Now let's look more closely at that deal that Morsi helped to broker between Israel and Hamas. Robert Malley analyzes the region for the International Crisis Group and he's in our studios. Welcome back to the program, sir.
It's MORNING EDITION from NPR News. I'm Steve Inskeep.
LINDA WERTHEIMER, HOST:
And I'm Linda Wertheimer. The streets of Egyptian cities are flooded with demonstrators today. In Cairo and Alexandria, Portside and Suez, thousands are protesting the president for issuing a decree that gives him immense power over all the branches of government. There are street fights in some places, between opponents and supporters of President Mohamed Morsi. He spoke earlier today, saying he was acting on behalf of god and the nation.
Today's last word in business is busting the doorbusters.
Shoppers are heading out to stores today. Many went shopping overnight to seize those Black Friday bargains. But are the deals really unbeatable?
STEVE INSKEEP, HOST:
No. Not according to an analysis by pricing research firm Decide Incorporated and The Wall Street Journal. They found that many products with so-called doorbuster deals had deals that were available at even lower prices at other times of the year - even at the same retailer.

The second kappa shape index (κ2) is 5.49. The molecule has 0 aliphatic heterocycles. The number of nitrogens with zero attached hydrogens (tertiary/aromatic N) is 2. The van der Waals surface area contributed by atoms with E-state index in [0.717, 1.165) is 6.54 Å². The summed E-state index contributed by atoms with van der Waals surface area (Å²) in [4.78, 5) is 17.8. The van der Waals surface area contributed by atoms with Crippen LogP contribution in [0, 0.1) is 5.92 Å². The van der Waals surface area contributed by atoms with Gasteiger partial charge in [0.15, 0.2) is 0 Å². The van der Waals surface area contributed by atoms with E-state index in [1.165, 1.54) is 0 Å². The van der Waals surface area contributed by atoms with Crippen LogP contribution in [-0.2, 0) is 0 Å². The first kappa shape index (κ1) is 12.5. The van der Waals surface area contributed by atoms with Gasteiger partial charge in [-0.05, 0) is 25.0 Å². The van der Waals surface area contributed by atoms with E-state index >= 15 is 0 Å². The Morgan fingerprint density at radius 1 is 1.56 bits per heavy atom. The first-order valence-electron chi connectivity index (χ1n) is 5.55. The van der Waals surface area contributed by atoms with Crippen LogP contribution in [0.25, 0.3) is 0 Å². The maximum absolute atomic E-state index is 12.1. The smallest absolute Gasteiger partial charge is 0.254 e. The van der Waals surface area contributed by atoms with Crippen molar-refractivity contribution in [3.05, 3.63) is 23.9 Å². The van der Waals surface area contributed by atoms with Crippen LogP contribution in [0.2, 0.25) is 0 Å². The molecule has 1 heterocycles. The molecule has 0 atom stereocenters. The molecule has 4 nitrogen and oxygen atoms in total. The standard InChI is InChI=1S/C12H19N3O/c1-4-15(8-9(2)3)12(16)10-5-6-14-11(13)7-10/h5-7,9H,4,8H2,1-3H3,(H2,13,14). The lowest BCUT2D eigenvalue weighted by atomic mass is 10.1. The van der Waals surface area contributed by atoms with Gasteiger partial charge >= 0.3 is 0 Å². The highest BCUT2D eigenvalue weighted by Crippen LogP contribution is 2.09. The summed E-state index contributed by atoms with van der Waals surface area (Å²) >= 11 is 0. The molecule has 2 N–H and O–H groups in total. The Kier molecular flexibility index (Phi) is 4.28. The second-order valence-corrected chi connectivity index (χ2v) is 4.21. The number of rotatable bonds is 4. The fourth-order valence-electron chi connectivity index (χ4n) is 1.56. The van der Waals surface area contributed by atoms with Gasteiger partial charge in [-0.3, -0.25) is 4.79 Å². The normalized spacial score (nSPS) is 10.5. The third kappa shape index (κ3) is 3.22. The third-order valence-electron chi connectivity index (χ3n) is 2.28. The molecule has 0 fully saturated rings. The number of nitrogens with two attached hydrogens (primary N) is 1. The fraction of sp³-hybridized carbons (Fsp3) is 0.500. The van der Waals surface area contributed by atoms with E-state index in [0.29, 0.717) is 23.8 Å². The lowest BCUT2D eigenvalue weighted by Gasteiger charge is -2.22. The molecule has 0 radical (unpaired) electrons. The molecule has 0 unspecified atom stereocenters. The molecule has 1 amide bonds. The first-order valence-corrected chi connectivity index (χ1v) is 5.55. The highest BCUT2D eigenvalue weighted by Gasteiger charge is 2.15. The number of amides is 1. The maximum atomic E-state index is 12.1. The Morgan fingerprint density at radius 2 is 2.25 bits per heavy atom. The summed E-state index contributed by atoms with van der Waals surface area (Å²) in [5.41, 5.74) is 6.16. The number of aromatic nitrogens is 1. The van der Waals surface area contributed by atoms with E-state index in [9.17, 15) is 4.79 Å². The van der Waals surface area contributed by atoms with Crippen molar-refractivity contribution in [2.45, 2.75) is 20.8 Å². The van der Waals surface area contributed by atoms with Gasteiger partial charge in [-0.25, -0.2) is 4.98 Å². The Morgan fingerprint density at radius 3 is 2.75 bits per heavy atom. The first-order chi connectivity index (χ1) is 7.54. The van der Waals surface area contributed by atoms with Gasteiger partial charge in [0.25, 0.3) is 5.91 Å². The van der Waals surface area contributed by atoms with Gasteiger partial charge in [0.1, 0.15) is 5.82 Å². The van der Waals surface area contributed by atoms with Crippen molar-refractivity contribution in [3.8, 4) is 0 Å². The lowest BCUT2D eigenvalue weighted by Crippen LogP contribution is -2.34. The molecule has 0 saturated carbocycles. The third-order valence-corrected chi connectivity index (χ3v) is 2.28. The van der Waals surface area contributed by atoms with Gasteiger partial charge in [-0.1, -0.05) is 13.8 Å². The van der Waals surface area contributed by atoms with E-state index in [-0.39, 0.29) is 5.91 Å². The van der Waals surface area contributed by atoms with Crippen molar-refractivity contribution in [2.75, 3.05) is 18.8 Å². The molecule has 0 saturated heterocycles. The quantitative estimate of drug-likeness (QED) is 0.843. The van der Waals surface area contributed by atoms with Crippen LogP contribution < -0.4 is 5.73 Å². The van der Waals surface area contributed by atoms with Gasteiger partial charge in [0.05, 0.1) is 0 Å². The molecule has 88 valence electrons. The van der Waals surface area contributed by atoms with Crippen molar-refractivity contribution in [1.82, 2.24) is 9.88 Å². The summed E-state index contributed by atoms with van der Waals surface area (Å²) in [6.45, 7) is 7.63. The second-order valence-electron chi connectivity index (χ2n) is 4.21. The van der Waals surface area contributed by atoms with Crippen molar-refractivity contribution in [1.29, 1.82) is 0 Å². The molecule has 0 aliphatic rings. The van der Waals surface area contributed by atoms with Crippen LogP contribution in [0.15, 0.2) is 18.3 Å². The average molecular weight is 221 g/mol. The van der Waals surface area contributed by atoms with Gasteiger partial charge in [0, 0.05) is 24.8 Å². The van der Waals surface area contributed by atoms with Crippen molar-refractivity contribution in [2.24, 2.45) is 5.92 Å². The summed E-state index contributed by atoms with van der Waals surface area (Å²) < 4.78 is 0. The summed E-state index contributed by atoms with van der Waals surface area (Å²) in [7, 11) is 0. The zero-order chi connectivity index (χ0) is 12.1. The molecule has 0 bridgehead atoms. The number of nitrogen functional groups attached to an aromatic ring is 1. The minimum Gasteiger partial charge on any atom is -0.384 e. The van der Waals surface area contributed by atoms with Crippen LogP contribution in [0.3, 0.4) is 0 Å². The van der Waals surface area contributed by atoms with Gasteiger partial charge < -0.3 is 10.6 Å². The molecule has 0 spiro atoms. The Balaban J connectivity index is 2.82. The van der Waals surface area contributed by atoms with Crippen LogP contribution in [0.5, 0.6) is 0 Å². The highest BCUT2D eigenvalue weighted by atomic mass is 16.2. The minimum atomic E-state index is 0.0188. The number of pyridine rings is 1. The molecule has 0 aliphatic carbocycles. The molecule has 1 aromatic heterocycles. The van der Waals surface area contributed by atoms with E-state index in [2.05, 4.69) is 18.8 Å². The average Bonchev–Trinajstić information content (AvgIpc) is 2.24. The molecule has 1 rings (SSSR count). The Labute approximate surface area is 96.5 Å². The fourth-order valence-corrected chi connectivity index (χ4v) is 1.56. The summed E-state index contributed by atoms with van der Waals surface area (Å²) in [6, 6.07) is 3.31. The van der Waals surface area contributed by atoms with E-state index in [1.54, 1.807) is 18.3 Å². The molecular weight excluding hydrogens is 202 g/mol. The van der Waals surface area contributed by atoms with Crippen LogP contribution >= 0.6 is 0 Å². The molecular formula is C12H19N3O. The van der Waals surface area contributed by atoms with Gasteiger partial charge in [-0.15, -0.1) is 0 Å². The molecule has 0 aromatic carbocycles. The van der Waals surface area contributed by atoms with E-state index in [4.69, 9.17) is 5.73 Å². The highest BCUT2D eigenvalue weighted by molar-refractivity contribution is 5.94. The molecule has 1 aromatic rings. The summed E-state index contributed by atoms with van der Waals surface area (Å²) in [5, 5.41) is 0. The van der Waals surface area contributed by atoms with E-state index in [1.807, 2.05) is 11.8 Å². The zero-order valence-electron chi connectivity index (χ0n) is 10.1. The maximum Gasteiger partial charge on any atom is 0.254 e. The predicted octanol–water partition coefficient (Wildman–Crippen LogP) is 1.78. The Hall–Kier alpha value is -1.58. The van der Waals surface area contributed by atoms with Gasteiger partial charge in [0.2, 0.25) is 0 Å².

The shellfish industry on the West coast has had a bumpy few years and increasingly, it is pointing to climate change as the cause. Scientists believe the oceans are becoming more acidic as they absorb the increasing amounts of carbon dioxide in the air and they are not sure if oysters and other shellfish will be able to adapt to this change. Lauren Sommer, from member station KQED, has this report.
LAUREN SOMMER, BYLINE: Cary Sawyer(ph) does a brisk business in oysters.